Fishing is a popular pastime here in the Sooner State — just ask Paul George, who surely would not have recommitted to the Thunder if not for Oklahoma’s plentiful lakes and streams. And hey, even if Okies were not the ones to invent noodling, we certainly played a huge role in popularizing the sport of bare-knuckled gill grabbin’.
But a key factor in fishing’s popularity has to do with its relaxing pace and relatively low potential for injury, although anyone who has ever been hooked by an errant cast will disagree with the latter.
For one moment, however, imagine an Oklahoma where all the fish bit down on the line not with the small, aquatic analogs to teeth we’re accustomed to seeing but with a row of white, humanlike incisors. It wouldn’t be as fun to take that critter off the hook — not when he’s chattering like a joke store wind-up toy.
The frightening truth of the matter is that no one needs to press too hard to imagine such a world because it’s already here. The Oklahoma Game Wardens Facebook page recently posted a picture of 11-year-old Kennedy Smith of Lindsay posing with a piranha-like fish she caught at Fort Cobb Reservoir. A photo of the fish’s large chompers clinched in a kind of grin quickly went viral as people were stunned to learn such a thing was caught in Oklahoma.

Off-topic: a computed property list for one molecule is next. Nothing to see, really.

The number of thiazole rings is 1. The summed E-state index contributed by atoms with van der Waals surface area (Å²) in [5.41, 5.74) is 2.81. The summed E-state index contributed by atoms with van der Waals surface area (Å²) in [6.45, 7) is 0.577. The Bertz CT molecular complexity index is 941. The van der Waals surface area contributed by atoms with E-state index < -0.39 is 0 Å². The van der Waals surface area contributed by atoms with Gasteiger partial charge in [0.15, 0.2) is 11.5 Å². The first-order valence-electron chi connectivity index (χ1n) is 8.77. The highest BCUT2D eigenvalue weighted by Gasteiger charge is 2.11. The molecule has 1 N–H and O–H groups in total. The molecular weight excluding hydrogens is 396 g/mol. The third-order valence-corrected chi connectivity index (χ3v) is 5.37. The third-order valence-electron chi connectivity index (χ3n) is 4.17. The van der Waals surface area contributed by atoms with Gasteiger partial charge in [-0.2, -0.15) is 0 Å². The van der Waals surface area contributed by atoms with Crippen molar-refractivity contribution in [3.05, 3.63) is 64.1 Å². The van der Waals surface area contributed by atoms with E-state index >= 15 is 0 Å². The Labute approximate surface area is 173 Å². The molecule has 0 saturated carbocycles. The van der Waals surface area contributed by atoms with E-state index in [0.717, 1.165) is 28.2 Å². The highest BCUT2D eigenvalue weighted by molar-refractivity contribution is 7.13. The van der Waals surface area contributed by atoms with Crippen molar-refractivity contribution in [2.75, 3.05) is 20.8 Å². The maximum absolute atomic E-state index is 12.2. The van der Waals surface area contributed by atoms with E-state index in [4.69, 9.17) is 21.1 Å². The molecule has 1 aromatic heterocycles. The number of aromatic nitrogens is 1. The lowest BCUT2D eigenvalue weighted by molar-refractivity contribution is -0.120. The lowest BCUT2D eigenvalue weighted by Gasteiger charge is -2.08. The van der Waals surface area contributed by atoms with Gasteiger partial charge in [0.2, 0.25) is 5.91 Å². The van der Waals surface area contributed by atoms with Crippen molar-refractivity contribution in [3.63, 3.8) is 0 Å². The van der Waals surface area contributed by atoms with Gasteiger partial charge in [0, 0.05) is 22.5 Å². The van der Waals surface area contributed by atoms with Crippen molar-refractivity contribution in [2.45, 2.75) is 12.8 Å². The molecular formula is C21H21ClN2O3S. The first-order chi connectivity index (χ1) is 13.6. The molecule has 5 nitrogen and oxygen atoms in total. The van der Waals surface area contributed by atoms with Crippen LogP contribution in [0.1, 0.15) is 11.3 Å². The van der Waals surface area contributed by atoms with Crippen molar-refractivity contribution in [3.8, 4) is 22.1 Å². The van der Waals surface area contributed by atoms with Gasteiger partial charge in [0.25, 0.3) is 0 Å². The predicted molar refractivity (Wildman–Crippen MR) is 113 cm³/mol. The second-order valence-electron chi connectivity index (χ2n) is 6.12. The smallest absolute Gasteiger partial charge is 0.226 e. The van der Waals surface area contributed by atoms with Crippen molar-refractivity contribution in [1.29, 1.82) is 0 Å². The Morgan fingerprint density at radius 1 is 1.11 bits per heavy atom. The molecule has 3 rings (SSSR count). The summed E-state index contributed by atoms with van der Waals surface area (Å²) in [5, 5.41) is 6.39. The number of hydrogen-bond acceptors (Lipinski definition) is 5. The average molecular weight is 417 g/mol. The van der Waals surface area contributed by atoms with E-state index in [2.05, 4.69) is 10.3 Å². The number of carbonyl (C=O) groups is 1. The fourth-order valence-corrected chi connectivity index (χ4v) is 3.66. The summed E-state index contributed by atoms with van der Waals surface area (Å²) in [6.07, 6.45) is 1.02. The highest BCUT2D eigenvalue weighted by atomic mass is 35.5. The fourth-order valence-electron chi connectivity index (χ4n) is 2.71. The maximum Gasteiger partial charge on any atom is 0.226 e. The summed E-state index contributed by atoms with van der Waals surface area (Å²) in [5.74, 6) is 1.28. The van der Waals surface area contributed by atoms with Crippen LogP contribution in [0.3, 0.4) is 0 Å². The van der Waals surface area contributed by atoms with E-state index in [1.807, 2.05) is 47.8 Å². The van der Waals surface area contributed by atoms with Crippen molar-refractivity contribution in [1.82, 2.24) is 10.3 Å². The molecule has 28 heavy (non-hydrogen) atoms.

We’ve heard of catfish, but never Cheshire Catfish. What exactly does this toothed terror eat? Leathered beef jerky? Unshelled pumpkin seeds?
Well, Smith landed the fish on a night crawler, so maybe Mr. Fish thought he was about to gnaw on an extra chewy gummy worm. According to the Game Wardens Facebook page, the fish was not a piranha, but a cousin fish called a pacu. The South American fish eats mostly plant material but are technically considered omnivorous. So basically they have the same diet as your 13-year-old niece who recently converted to vegetarianism but for some reason still eats a 10-piece box of Chicken McNuggets at every meal.
Thankfully, Smith still has all her fingers after capturing the fish, which was likely released into the lake as a one-time exotic pet that grew too large for its tank. The Game Wardens remind everyone that this is an invasive, non-native species and any Oklahoman who catches one should contact their local game warden. Though, with teeth like this, you might want to give your dentist a call, too.